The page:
So one quickly learns as a religious Jew that the Land of Israel involves every Jew and every Jew’s essence of Judaism. And while the State of Israel as a political entity is a separate matter, the threats to the Jews living there make it a matter of Ahavas Yisroel (love of your fellow) to support their safety.

Please Support Queens Hatzolah

We don’t need to remind you…

We don’t need to remind you that if there is an emergency, your first thought
and action would be to call Hatzolah.

We don’t need to remind you that the fastest, most reliable volunteer organization
in the world is Hatzolah.

And we don’t need to remind you that your donation literally saves lives
and prevents tragedies… because that’s the definition of Hatzolah.

We do need to remind you that the most important day of our year is
November 13th – Shabbos Hatzolah.

Whether it’s in Shul, online or by phone, please remember that
we’re counting on you for Queens Hatzolah.

Shabbos Hatzolah – November 13, 2010 – Shabbos Parshas Vayeitzei

Donate instantly online at QueensHatzolah.org

Parsha Toldos – What Divrei Internet Are You Reading?

Have you checked out Aish on the Parsha recently. Here’s the wide variety for Parshas Toldot.

Rabbi Weisz who is listed under Mayonot on the Aish page is a long time Beyond BT favorite. In this piece called the First War of the Worlds he highlights how Judaism and Christianity are rooted in the world views of Yaakov and Esau.

What Divrei Torah on the Internet are you reading?

Here’s Rabbi Rietti’s outline of Toldos. You can purchase the entire outline of the Chumash very inexpensively here.

#25 Esav Sells Birthright to Yaakov
#26 Rivkah in Palace of Avimelech
#27 Yaakov Takes Blessing from Esav
#28 Yaakov Goes to Padan Aram

#25 Esav Sells Birthright to Yaakov
* Rivkah is barren
* Rivkah’s painful pregnancy
* Prophecy that she will give birth to twins – two great nations
* Yaakov is completely honest. Esav is deceitful.
* Esav sells birthright to Yaakov

#26 Rivkah in Palace of Avimelech
* Famine
* ‘Don’t go down to Egypt’
* G-d’s promise to Yitschak to be an Eternal G-d & inherit the land forever.
* Avimelech almost takes Rivkah
* HaShem makes Yitschak exceedingly wealthy
* Avimelech tells Yitschak to leave his land
* Three wells of conflict: Esek-Sitna-Rechovot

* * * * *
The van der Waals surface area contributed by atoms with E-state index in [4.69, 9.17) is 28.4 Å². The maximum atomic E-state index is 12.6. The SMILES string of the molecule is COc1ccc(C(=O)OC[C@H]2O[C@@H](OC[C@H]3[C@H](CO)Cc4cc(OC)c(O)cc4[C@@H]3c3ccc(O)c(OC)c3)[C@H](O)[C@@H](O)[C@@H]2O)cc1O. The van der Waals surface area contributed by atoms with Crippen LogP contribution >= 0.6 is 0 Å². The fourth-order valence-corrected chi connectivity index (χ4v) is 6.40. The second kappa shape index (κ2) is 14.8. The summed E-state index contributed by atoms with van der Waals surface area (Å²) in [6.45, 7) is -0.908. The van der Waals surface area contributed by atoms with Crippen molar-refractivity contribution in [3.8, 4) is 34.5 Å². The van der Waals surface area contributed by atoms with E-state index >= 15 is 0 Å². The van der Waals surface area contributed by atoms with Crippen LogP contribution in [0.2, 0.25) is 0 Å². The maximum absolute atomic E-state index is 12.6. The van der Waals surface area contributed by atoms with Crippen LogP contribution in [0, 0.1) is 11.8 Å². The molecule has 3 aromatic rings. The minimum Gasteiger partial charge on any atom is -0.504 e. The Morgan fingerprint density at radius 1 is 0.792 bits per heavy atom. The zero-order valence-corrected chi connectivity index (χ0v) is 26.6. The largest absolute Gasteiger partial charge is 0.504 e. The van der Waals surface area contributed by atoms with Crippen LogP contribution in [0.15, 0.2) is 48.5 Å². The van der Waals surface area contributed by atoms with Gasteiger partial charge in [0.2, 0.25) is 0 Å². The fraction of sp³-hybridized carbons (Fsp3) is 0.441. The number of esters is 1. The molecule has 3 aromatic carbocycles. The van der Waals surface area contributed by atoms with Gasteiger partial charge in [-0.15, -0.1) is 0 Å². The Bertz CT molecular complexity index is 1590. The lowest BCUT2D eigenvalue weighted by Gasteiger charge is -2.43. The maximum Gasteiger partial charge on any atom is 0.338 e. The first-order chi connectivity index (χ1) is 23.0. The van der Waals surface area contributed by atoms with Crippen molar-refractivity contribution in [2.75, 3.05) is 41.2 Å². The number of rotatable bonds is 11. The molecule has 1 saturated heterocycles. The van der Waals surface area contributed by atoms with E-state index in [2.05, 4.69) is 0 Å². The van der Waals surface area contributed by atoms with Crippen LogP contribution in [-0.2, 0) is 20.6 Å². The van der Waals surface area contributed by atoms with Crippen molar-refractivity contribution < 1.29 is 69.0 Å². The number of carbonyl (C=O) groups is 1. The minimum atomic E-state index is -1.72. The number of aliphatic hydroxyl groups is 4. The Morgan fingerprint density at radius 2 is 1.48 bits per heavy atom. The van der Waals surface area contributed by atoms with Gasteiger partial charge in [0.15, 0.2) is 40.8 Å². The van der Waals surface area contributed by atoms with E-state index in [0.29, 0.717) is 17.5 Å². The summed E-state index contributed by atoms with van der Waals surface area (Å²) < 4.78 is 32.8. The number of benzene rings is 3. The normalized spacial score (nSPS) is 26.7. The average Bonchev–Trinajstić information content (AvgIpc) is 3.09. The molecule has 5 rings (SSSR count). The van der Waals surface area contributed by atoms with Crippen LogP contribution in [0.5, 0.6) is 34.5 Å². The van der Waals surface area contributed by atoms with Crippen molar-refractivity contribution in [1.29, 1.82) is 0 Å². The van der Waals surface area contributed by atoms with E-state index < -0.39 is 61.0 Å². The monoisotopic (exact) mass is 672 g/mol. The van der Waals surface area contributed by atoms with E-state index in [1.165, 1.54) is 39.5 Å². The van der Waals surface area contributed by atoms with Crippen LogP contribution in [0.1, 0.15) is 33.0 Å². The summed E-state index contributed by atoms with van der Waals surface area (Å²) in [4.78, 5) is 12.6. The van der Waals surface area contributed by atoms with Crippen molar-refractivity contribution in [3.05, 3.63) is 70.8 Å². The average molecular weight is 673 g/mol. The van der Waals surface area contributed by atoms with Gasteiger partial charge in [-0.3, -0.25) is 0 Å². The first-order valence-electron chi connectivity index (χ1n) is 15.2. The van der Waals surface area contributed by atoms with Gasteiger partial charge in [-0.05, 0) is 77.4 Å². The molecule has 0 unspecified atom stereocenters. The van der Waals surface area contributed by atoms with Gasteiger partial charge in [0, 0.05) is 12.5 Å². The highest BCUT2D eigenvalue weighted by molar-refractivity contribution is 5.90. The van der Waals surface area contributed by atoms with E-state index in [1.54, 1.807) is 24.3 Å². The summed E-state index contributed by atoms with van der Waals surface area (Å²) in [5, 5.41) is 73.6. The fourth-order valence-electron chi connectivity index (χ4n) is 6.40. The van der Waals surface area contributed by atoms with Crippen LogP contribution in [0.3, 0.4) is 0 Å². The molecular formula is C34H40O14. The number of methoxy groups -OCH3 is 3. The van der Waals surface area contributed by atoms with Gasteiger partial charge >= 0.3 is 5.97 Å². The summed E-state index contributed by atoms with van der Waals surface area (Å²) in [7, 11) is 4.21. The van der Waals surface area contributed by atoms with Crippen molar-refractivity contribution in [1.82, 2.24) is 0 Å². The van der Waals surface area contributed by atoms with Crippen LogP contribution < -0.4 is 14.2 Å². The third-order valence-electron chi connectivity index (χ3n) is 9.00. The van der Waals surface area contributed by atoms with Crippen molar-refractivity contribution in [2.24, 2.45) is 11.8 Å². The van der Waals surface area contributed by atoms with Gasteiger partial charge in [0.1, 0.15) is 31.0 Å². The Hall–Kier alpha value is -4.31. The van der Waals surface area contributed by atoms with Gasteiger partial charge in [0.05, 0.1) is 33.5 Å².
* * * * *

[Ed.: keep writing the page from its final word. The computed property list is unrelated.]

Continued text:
* Yitschak goes to Be’ar Sheva
* HaShem reassures Yitschak: “Don’t fear, I’m with you!”
* Yitschak builds an altar
* Agreement with Avimelech
* Esav marries at 40 years old

#27 Yaakov Takes Blessing from Esav
* Rivkah persuades Yaakov to impersonate Esav
* Yitschak blesses Yaakov believing him to be Esav
* Esav’s blessing
* Rivkah tells Yaakov to flee from Esav

#28 Yaakov Goes to Padan Aram
* Yitschak tells Yaakov to go to Padam Aram
* Yitschak blesses Yaakov
* Esav marries Mahlat, daughter of Yishmael

Embarrassment Over a Chumra?

Dear BBT

I am wondering if you could help me answer a question.

In a class I gave this evening, a woman told us of an incident that happened to her that upset her very much. She was in a store and the worker behind the counter, a chassidishe gentleman, would not take her credit card from her hand, and indicated that she should put it down instead. She is a BT and was upset about this. She felt that he “embarrassed” her in public over what she felt was a “super chumrah”.

I wonder if you could please give me any background information regarding this halacha/chumra/whatever, so that I can show her where it is coming from.

Thank you

Bringing Friends Back Together

BeyondBT has done it again.

I came home to find a lovely message with a voice from the past. My dear old friend Y and I first met at Machon Meir in Yerushalayim in the early 80s, when I was the madrich for the English speaking students. We lost touch over the years, and then, in the mid-90s he found me not far from his home in Vancouver. The last time we saw each other was at Yaarah and my wedding, shortly before we left Vancouver. He knew I had been teaching in Brookline, but then lost the trail.

Then, a friend of his sent him a thread from BeyondBT. Usually he has no patience to read through 60 or 70 comments. This time, for some reason, he did so. There, at the bottom of the comments, was a comment I had left about Toronto. A little clicking and tracking, and he found me! ;-) A quick call to Santa Fe, and I came home to a message that had me grinning. We spent two hours on the phone catching up, and I have my friend back! Big smiles here.

Thanks BeyondBT!



Just Ten Minutes?

“Take ten minutes out of your day,
To do what you enjoy,” the “experts” now say.

Ten whole minutes? Is that all we get?
Nearly twenty-four hours with pleasures unmet?

Has it come down to this? Must we settle so low?
Our foremother knew more than today’s “experts” know.

“All her days were good,” our Torah makes clear.
Sarah enjoyed every minute – each year.

And within our souls, her dormant trait lies,
An innate potential that need only arise,

To extract out life’s pleasures, and feel ecstasy,
Not just for ten minutes – for an eternity!

Bracha Goetz is the author of twelve Jewish children’s books including Remarkable Park , The Invisible Book and The Happiness Box. She also serves on the Executive Board of the national organization,Jewish Board of Advocates for Children, and coordinates a Jewish Big Brother and Big Sister program in Baltimore, Maryland.